Name: Joffre Coe named the Morrow Mountain for examples from the Doerschuk site near Morrow Mountain in the Piedmont area of North Carolina. Jerald Ledbrttrer suggests that , based on the work of Joseph Caldwell, simply grouping these points as Morrow Mountain points may be an over simplification.  Caldwell's early discussions of the  Old Quartz culture that stretched from today's Early Archaic to Late Archaic periods was based on tool types.  Coe, on the other hand, used projectile types to define cultural chronology.   Cambron and Hulse[1] documented three different types, Morrow Mountain, Rounded Based, and Flat Based. These divisions reflected much of what Caldwell saw across north central Georgia and South Carolina.  Based on Coe's discussions, John Whatley designated Morrow Mountain I and II types.[2]

Date: Caldwell saw the use of small quartz points, blades, and scrapers covering an expanse from Paleoindian to Late Archaic times.  Coe believed the Morrow Mountain point to be Middle Archaic as do Cambron and Hulse and the generally accepted date has been 7500 to 7000 BP based on work done in Tennessee.  Sites in Baldwin and Richmond counties and the Morrow Mountain burial at the Mims Point site in Edgefield County, South Carolina date the use of the type as late as 5670+/_60 BP.      6660 years BP in Georgia. Morrow Mountain II points date to as late as 5500 years BP.  Research in Georgia indicates a temperal difference between Morrow Mountain I and II types.  The smaller Morrow Mountain I dates earlier as suggested above while the larger Morrow Mountain II type dates between 6500 and 5500 BP.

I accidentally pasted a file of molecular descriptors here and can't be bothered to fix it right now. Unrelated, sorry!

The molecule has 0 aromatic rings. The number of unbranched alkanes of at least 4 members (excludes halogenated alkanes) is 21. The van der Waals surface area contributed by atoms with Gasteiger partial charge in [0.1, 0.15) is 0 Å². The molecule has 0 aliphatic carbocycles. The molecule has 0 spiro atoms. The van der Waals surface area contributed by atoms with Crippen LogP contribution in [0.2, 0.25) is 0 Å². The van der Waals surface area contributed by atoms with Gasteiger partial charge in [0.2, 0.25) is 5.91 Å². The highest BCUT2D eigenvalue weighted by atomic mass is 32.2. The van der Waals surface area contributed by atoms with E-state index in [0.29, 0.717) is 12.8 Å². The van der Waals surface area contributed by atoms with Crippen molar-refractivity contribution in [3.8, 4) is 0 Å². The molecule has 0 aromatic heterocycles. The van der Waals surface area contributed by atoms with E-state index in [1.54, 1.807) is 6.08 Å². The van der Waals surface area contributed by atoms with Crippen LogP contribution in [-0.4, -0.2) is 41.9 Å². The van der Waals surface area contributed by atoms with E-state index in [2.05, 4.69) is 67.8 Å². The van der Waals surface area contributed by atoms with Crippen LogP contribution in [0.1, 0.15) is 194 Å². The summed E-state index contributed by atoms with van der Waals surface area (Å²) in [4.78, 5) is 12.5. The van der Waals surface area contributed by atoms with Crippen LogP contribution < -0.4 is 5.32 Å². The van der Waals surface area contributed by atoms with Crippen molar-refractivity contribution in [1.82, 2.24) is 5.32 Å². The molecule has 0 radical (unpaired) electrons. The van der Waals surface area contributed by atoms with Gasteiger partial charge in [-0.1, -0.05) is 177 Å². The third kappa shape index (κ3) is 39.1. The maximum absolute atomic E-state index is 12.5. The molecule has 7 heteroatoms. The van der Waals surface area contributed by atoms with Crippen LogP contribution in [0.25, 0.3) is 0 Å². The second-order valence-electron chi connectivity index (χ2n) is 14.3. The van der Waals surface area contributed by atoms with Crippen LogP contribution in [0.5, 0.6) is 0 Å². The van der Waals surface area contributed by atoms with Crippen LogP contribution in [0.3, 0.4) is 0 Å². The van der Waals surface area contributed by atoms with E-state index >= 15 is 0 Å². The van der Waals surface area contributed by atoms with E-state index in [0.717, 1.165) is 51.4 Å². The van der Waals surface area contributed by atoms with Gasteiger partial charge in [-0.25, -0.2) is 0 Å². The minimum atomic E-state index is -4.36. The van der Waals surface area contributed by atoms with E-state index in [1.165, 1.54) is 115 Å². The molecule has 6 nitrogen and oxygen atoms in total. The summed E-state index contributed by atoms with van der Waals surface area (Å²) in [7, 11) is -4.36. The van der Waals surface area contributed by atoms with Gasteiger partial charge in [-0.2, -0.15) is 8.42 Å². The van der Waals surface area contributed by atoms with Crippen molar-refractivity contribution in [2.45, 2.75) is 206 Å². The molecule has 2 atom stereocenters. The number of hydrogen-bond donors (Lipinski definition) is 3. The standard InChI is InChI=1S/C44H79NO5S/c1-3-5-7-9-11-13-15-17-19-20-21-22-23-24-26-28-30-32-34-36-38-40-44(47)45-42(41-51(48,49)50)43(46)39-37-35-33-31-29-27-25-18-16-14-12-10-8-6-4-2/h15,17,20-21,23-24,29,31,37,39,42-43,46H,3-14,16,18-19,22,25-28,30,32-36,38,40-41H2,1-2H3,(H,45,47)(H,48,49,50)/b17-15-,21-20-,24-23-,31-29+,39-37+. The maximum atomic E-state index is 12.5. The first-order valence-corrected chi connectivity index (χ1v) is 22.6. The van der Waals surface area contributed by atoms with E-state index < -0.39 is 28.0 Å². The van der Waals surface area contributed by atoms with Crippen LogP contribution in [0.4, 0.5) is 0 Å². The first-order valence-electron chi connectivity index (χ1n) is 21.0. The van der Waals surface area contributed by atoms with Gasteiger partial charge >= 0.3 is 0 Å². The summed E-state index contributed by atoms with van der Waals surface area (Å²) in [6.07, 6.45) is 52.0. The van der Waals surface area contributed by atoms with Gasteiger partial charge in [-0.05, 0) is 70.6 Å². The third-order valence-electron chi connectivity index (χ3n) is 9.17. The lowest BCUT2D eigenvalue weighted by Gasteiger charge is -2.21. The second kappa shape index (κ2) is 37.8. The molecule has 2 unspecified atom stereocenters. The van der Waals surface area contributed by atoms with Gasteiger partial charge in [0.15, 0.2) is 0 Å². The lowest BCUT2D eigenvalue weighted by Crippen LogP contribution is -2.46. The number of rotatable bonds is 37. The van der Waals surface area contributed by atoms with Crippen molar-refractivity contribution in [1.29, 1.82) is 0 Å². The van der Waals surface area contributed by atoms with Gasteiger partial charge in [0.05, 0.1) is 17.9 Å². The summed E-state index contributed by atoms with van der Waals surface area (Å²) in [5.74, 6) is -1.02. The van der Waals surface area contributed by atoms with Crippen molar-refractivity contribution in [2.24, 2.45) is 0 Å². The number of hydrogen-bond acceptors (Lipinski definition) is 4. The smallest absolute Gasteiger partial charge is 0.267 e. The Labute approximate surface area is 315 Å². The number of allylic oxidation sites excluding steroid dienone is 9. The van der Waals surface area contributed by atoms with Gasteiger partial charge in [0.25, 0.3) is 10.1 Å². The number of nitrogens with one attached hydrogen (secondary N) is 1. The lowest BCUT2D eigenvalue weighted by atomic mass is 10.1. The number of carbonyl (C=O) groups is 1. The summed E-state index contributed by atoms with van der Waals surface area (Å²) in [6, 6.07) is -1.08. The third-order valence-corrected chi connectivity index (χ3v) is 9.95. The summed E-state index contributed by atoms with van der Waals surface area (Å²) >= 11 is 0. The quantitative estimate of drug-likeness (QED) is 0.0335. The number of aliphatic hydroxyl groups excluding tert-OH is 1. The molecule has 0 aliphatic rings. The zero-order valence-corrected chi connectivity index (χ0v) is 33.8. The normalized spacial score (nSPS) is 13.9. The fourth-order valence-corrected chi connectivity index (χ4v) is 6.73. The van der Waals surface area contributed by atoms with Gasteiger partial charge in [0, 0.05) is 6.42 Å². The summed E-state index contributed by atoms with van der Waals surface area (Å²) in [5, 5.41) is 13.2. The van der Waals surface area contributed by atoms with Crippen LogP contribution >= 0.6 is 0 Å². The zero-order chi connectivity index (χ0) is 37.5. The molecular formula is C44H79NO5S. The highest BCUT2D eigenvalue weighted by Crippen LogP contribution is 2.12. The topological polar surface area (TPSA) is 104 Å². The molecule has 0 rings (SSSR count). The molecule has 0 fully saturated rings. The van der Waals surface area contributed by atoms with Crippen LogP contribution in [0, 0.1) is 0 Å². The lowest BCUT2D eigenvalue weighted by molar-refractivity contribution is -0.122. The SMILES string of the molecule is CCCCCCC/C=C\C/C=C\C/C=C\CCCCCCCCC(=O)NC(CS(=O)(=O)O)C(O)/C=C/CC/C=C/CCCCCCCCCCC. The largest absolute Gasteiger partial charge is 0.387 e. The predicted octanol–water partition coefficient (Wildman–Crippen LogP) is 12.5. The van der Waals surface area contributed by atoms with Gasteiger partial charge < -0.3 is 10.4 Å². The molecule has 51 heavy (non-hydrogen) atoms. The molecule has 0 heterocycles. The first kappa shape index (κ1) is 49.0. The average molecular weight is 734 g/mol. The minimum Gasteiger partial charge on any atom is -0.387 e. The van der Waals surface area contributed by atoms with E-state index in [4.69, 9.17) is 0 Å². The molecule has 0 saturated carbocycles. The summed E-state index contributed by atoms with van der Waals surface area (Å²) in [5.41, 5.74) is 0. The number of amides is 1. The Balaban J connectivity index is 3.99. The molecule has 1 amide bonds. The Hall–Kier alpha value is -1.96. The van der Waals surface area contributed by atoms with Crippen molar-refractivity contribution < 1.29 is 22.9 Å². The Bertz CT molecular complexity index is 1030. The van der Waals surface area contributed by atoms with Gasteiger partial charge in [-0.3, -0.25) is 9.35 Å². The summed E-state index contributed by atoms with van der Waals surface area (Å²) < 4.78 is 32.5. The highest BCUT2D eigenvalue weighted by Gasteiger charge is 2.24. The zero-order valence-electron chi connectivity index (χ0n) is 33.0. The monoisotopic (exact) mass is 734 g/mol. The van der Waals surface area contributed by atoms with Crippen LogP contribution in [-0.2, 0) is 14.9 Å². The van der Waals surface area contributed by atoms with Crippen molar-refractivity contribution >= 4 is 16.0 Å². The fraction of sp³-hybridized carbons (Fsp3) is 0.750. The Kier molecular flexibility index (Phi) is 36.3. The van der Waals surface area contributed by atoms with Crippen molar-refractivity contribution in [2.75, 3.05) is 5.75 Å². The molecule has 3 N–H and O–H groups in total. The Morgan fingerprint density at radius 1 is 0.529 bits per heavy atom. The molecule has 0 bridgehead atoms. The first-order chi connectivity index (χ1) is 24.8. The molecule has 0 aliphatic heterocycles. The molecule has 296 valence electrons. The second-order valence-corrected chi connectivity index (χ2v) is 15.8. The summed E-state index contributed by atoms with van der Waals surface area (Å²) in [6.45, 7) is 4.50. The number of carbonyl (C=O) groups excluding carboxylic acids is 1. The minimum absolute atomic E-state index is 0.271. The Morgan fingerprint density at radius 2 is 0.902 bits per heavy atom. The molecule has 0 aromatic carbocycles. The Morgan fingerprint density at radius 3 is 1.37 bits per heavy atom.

Description: Whatley also pointed out that examples made of Coastal Plain chert range slightly larger in size. Morrow Mountain I points are small, ranging in length between .75 to 1.5 inches. Morrow Mountain II points range in length between 2 and 3 inches. Some examples from the Savannah River site had what Whatley described as “hanging shoulders,” perhaps allowing for the Flat Based classification by Cambron and Hulse (Putnam County example).

Distribution: Their distribution centers north of the fall line in Georgia.

[1] Cambron, James W. and David C. Hulse, Handbook of Alabama Archaeology, Alabama Archaeological Society, Huntsville, Alabama 1990, p. 89, 90, 91

[2] Whatley, John S., An Overview of Georgia Projectile Points And Selected Cutting Tools, Early Georgia, Vol. 30, No. 1, The Society for Georgia Archaeology. April, 2002, p.81-85